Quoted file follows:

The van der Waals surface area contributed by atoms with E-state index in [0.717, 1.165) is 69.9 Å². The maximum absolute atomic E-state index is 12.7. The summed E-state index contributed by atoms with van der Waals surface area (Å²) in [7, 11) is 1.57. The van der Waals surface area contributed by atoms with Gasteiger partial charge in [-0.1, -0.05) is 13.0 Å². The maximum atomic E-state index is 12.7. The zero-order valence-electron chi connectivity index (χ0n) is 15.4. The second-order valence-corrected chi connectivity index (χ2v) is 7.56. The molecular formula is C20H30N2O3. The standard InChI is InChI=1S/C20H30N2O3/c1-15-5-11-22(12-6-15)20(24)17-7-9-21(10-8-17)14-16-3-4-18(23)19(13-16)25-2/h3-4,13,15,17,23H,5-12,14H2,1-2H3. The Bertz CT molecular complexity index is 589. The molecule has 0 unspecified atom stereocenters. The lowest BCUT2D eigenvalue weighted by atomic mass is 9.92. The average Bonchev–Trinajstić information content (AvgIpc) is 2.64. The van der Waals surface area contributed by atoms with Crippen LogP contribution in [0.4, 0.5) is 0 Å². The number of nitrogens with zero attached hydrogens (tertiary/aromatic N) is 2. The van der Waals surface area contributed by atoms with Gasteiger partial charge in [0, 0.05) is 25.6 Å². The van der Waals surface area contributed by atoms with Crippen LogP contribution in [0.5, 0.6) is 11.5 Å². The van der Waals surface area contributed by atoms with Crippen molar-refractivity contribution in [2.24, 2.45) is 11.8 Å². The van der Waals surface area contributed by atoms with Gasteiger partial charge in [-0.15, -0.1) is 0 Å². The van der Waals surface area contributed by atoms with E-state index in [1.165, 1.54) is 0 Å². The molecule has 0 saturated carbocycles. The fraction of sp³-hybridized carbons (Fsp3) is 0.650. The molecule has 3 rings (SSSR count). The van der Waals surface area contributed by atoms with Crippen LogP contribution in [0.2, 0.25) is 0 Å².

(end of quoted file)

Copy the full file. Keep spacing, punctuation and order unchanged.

The van der Waals surface area contributed by atoms with E-state index in [0.717, 1.165) is 69.9 Å². The maximum absolute atomic E-state index is 12.7. The summed E-state index contributed by atoms with van der Waals surface area (Å²) in [7, 11) is 1.57. The van der Waals surface area contributed by atoms with Gasteiger partial charge in [-0.1, -0.05) is 13.0 Å². The maximum atomic E-state index is 12.7. The zero-order valence-electron chi connectivity index (χ0n) is 15.4. The second-order valence-corrected chi connectivity index (χ2v) is 7.56. The molecular formula is C20H30N2O3. The standard InChI is InChI=1S/C20H30N2O3/c1-15-5-11-22(12-6-15)20(24)17-7-9-21(10-8-17)14-16-3-4-18(23)19(13-16)25-2/h3-4,13,15,17,23H,5-12,14H2,1-2H3. The Bertz CT molecular complexity index is 589. The molecule has 0 unspecified atom stereocenters. The lowest BCUT2D eigenvalue weighted by atomic mass is 9.92. The average Bonchev–Trinajstić information content (AvgIpc) is 2.64. The van der Waals surface area contributed by atoms with Crippen LogP contribution in [0.4, 0.5) is 0 Å². The number of nitrogens with zero attached hydrogens (tertiary/aromatic N) is 2. The van der Waals surface area contributed by atoms with Gasteiger partial charge in [0, 0.05) is 25.6 Å². The van der Waals surface area contributed by atoms with Crippen LogP contribution in [0.5, 0.6) is 11.5 Å². The van der Waals surface area contributed by atoms with Crippen molar-refractivity contribution in [2.24, 2.45) is 11.8 Å². The van der Waals surface area contributed by atoms with Gasteiger partial charge in [-0.15, -0.1) is 0 Å². The van der Waals surface area contributed by atoms with E-state index in [1.165, 1.54) is 0 Å². The molecule has 0 saturated carbocycles. The fraction of sp³-hybridized carbons (Fsp3) is 0.650. The molecule has 3 rings (SSSR count). The van der Waals surface area contributed by atoms with Crippen LogP contribution in [0.2, 0.25) is 0 Å².